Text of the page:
Paradise Lost?: The FCC Voted, and the Internet Fast Lane is a Go

16 May 2014 by Technology

"It was a grand idea, and for the time being, the Internet will remain ""free"" (see below for actually verbiage of the bill) - but in a vote that stunned consumer groups, the FCC voted 3-2 to ""open the debate for the internet fast lane.""

After the huge merger of Comcast and Time Warner, this probably should not of have come as a shock to the average consumer, but activist groups are very angry at the FCC, and maybe for good reason: from here until the end of the Internet this vote will have a deep impact for how ALL internet companies operate in the future.
Is This the End of Net Neutrality and the Beginning of Censorship?
Why? Well back before cable there was something called free TV. Major stations like NBC, CBS and ABC and PBS, and if you held the U-Shaped antenna correctly, you might get FOX or another start-up network, and then cable came around and with it massive regulations by the FCC. Keep in mind: the FCC is as close to sensors as we have in this country, and now the sensors are back (not that they ever really went away): and with their hands stirring the pot of the WWW soup - whoever pays them the most for the ingredients will have the fastest soup around.

And how to get in on the soup: pay up. According to the FCC's proposal, companies that deliver any type of content over the internet like Netflix, Amazon, Hulu, and will be able to pay ISPs (Internet Service Providers) for direct access to customers on any given network. Basically, they've created a ""fast line"" for who's will to pay their ISP the most money.

What does this mean for the consumer: fees are going to rise: how much will they rise is still ""open for debate."" For the past 25 years, the FCC agreed with the consumer: keep the Internet Open, but then huge corporations like Comcast and AT&T started getting paid by Netflix among others for direct access to customers, and it has reported those customers are seeing faster streaming speeds.

So in order to stay competitive companies will probably have to pay their ISPs more, and the bigger your company is, the more you can pay.

It is not all doom though: it could months or years to lay down a lot of red tape - and there is the possibility that the proposal could be shot down as the FCC debates. What is clear though: from here on out the FCC is looking into changing and regulating possibly the last utopian paradise on earth.

Although extremely flawed, and needed of regulation when it comes to Vice: What do you think about the end of Net Neutrality and the FCC's vote?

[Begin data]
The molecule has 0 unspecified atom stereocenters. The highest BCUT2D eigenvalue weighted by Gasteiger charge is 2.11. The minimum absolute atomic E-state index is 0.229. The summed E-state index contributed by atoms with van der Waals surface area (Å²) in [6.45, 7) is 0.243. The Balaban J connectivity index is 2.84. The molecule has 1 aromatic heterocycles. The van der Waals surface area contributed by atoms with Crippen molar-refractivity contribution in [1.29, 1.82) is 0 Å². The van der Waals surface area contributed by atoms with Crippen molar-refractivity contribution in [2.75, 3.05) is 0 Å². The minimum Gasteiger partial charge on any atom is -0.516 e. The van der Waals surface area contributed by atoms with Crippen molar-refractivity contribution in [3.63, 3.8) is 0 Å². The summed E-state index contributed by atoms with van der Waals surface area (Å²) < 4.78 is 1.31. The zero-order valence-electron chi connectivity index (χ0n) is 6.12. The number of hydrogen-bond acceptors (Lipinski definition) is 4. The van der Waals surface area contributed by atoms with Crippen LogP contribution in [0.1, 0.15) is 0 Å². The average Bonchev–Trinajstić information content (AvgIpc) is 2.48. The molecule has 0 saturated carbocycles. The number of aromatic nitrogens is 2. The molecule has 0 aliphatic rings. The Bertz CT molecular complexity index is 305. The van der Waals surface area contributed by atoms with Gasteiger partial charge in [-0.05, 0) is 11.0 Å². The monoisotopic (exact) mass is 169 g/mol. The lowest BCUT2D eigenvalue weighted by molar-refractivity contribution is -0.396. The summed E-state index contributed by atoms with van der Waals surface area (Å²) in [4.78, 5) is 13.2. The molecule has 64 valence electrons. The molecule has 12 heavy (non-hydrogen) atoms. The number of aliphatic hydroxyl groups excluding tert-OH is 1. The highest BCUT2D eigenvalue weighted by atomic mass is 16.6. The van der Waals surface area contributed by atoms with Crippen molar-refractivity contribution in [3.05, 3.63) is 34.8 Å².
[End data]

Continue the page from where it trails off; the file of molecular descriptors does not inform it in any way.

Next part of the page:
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Here's the full announcement from the FCC:

The Federal Communications Commission today launched a rulemaking seeking public comment on how best to protect and promote an open Internet. The Notice of Proposed Rulemaking adopted today poses a broad range of questions to elicit the broadest range of input from everyone impacted by the Internet, from consumers and small businesses to providers and start-ups.

The Internet is America's most important platform for economic growth, innovation, competition, free expression, and broadband investment and deployment. The Internet has become an essential tool for Americans and for the growth of American businesses. That's because the Internet has been open to new content, new products and new services, enabling consumers to choose whatever legal content, services and applications they desire.

The FCC has previously concluded that broadband providers have the incentive and ability to act in ways that threaten Internet openness. But today, there are no rules that stop broadband providers from trying to limit Internet openness. That is why the Notice adopted by the FCC todays starts with a fundamental question: ""What is the right public policy to ensure that the Internet remains open?""

The FCC proposes to rely on a legal blueprint set out by the United States Court of Appeals for the District of Columbia Circuit in its January decision in Verizon v. FCC, using the FCC's authority to promote broadband deployment to all Americans under Section 706 of the Telecommunications Act of 1996. At the same time, the Commission will seriously consider using its authority under the telecommunications regulation found in Title II of the Communications Act. In addition, the Notice:

Proposes to retain the definitions and scope of the 2010 rules, which governed broadband Internet access service providers, but not services like enterprise services, Internet traffic exchange and specialized services.

Proposes to enhance the existing transparency rule, which was upheld by the D.C. Circuit. The proposed enhancements would provide consumers, edge providers, and the Commission with tailored disclosures, including information on the nature of congestion that impacts consumers' use of online services and timely notice of new practices.

As part of the revived ""no-blocking"" rule, proposes ensuring that all who use the Internet can enjoy robust, fast and dynamic Internet access.

Tentatively concludes that priority service offered exclusively by a broadband provider to an affiliate should be considered illegal until proven otherwise.

Asks how to devise a rigorous, multi-factor ""screen"" to analyze whether any conduct hurts consumers, competition, free expression and civic engagement, and other criteria under a legal standard termed ""commercial reasonableness.""

Asks a series of detailed questions about what legal authority provides the most effective means of keeping the Internet open: Section 706 or Title II.

Proposes a multi-faceted process to promptly resolve and head off disputes, including an ombudsperson to act as a watchdog on behalf of consumers and start-ups and small businesses."

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